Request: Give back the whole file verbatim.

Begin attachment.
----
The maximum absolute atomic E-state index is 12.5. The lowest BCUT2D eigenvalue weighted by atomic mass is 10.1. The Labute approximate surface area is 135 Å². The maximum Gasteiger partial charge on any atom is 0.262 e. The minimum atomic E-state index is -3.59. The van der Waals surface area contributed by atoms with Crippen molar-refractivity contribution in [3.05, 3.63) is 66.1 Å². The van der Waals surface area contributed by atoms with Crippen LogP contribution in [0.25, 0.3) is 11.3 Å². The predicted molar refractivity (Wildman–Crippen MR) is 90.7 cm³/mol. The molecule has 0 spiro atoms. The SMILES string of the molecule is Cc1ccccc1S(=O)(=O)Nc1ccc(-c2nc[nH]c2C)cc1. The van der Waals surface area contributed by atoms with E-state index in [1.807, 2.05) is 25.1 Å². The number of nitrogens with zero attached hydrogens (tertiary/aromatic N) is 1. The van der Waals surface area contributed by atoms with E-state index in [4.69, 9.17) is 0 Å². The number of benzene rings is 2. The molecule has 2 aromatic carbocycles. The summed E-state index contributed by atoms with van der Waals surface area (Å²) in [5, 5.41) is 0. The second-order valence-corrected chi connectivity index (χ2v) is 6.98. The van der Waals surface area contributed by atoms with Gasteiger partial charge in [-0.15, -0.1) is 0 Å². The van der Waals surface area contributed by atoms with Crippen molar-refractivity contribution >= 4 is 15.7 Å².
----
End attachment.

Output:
The maximum absolute atomic E-state index is 12.5. The lowest BCUT2D eigenvalue weighted by atomic mass is 10.1. The Labute approximate surface area is 135 Å². The maximum Gasteiger partial charge on any atom is 0.262 e. The minimum atomic E-state index is -3.59. The van der Waals surface area contributed by atoms with Crippen molar-refractivity contribution in [3.05, 3.63) is 66.1 Å². The van der Waals surface area contributed by atoms with Crippen LogP contribution in [0.25, 0.3) is 11.3 Å². The predicted molar refractivity (Wildman–Crippen MR) is 90.7 cm³/mol. The molecule has 0 spiro atoms. The SMILES string of the molecule is Cc1ccccc1S(=O)(=O)Nc1ccc(-c2nc[nH]c2C)cc1. The van der Waals surface area contributed by atoms with E-state index in [1.807, 2.05) is 25.1 Å². The number of nitrogens with zero attached hydrogens (tertiary/aromatic N) is 1. The van der Waals surface area contributed by atoms with E-state index in [4.69, 9.17) is 0 Å². The number of benzene rings is 2. The molecule has 2 aromatic carbocycles. The summed E-state index contributed by atoms with van der Waals surface area (Å²) in [5, 5.41) is 0. The second-order valence-corrected chi connectivity index (χ2v) is 6.98. The van der Waals surface area contributed by atoms with Gasteiger partial charge in [-0.15, -0.1) is 0 Å². The van der Waals surface area contributed by atoms with Crippen molar-refractivity contribution >= 4 is 15.7 Å².